The Replica City

by Al Bray

The Replica City

by Al Bray

In Warsaw's central station, the trains arrive below ground, pulling into narrow slots and letting loose streams of passengers who make their way to stairs leading up to the main hall. Edwin had come here once a month for the past five years. The route was familiar; the whole journey had become like fitting a key in a lock and coming home. And seeing the couple was the twist of the key. 

They'd first appeared several months after he'd begun arriving on the overnight train from Prague. At first he only caught glimpses of them; a crowd of travelers would pass, and, against the bare surface of the platform, the outline of two figures remained, like shadows without much substance. Then they began to fill in with detail and color. It was as if the more Edwin scribed the same journey, the clearer the couple became, easier to see and remember. 

The man was in his late thirties, the woman several years younger—much younger than Edwin. She always wore suits in dark hued layers of black and gray, tailored and belted to fit snugly like a uniform. Heels and hats—fedoras which shaded her pale face. Her companion—also well dressed—usually kept his head down, studying timetables or print newspapers. She was the curious one, the one who searched all the cars as the train pulled into the station. But her gaze never seemed to stick on Edwin; it passed through him as if he wasn't there. 

Today, they were in the usual place, standing to the side of a kiosk plastered with colored posters and official notices in black and white. He squeezed his eyes shut and counted to ten. When he opened them, the man was glancing down at a timetable, frowning, and the woman looked up into the windows of the car where Edwin had been. She checked in her bag as if she'd misplaced something, hesitating for a moment before looking up again. Beams of light shone from above, showing her pale cheeks wet and shining, as if rain were falling improbably through layers of concrete and steel.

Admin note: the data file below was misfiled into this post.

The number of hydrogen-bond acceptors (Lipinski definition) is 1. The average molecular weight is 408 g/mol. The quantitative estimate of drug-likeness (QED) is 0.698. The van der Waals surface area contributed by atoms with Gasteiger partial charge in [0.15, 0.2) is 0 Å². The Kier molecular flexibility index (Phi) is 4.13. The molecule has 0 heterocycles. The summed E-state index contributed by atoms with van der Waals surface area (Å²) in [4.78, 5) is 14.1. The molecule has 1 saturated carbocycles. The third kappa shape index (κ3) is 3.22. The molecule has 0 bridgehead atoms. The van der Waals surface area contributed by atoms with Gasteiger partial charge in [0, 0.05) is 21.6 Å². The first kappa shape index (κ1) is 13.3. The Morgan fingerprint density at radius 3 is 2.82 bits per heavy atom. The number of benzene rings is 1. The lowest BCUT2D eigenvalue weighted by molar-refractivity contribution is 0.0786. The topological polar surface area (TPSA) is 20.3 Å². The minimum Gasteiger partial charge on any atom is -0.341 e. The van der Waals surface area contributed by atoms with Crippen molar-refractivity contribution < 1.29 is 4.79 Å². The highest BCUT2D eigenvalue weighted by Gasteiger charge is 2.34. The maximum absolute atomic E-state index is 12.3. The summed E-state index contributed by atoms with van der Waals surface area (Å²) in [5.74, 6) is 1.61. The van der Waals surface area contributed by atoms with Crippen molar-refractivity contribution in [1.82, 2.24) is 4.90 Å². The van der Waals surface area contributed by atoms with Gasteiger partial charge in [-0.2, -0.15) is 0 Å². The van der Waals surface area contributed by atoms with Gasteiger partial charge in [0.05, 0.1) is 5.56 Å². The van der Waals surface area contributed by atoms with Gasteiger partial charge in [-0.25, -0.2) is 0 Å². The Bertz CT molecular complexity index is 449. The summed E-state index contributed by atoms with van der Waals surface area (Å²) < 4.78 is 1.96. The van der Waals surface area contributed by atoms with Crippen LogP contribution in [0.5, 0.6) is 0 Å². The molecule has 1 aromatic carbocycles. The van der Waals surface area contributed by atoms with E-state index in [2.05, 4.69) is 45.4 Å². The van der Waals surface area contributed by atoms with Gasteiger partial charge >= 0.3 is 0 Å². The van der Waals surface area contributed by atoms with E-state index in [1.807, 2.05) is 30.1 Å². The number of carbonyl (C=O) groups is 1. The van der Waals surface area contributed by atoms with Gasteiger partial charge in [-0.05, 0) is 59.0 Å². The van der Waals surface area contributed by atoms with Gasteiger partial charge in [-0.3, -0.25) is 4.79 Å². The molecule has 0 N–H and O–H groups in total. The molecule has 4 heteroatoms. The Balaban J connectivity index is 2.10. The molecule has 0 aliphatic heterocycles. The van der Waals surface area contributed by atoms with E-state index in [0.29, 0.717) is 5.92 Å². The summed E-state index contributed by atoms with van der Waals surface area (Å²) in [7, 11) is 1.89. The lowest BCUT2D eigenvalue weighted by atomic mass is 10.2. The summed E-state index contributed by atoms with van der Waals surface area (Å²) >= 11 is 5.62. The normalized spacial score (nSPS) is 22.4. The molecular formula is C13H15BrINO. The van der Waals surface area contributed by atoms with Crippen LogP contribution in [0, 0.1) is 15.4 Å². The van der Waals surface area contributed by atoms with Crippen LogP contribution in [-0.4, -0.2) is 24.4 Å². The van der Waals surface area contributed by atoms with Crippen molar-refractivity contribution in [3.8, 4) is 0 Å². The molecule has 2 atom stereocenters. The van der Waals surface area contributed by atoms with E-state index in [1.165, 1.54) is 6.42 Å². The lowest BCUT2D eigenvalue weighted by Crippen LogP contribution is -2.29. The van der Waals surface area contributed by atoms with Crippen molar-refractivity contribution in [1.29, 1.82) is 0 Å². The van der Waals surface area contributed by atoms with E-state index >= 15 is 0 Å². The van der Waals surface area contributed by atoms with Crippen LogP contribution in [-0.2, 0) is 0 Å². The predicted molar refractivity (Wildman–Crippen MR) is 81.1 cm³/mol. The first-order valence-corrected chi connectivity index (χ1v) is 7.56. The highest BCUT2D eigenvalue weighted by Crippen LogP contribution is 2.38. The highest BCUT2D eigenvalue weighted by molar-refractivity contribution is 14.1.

The man seemed impatient; he shook his head, and the woman took a last look in the train car and followed the man as he walked away. From somewhere beneath the train, steam rose, which was—of course—puzzling as the train was powered by electricity. The steam condensed on the windows of the cars, making tears streak across the surface. Perhaps that was why the woman's cheeks were shining, Edwin thought, wishing he could comfort her. He shifted the weight of his suitcase in his hand and set off behind them. 

In the main hall, the couple stopped before the giant arrival/departure sign which no longer clattered mechanically but was electronic—digital, in fact, and silent. All of Poland's major cities were displayed there—Cracow, Lublin, Lodz. Some—Gdansk, Wroclaw—used to be called by other names, and had been changed in an attempt to mask their history. Others weren't there at all; Oswiecim, Brzezinka, and of course, Treblinka—those place-names were shrouded by an enormous length of death which trailed like a wake across a sea of ashes.

Edwin knew the couple's habits very well; as usual, they spent some time gazing up at the sign. He'd given up trying to gauge which train they were looking for, or whether they were continuing their journey—or had ended it and were meeting some other traveler. The woman looked over her shoulder in his direction, and Edwin stepped back and hid his head, suddenly afraid that, after all those other times she'd looked through him, tonight her gaze might singe—not wound—but burn and mark him for eternity. He turned away, leaving by the exits at the side of the huge building and heading for the Old Town. 

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At the Castle Square, it was too early for the restaurants to begin to fill, and too late for the musicians and jugglers to attract crowds of tourists. He anticipated checking into his hotel, and showering before dinner. 

He'd taken this job—advising Eastern European hotels on how to attract American guests—late in life after retiring from the diplomatic service. He was the father of grown children who only needed him in the periphery, and the widower of a beloved wife whose death had surprised them both. Money wasn't an issue; he worked because he liked the travel and being useful.

At a small restaurant in the Old Town, the owner seated him immediately at a table with a view of the street. For ceremony, and out of politeness, Edwin accepted a crystal glass of vodka, served with a bowl of pickled cucumbers which left his mouth full of a mildly metallic flavor.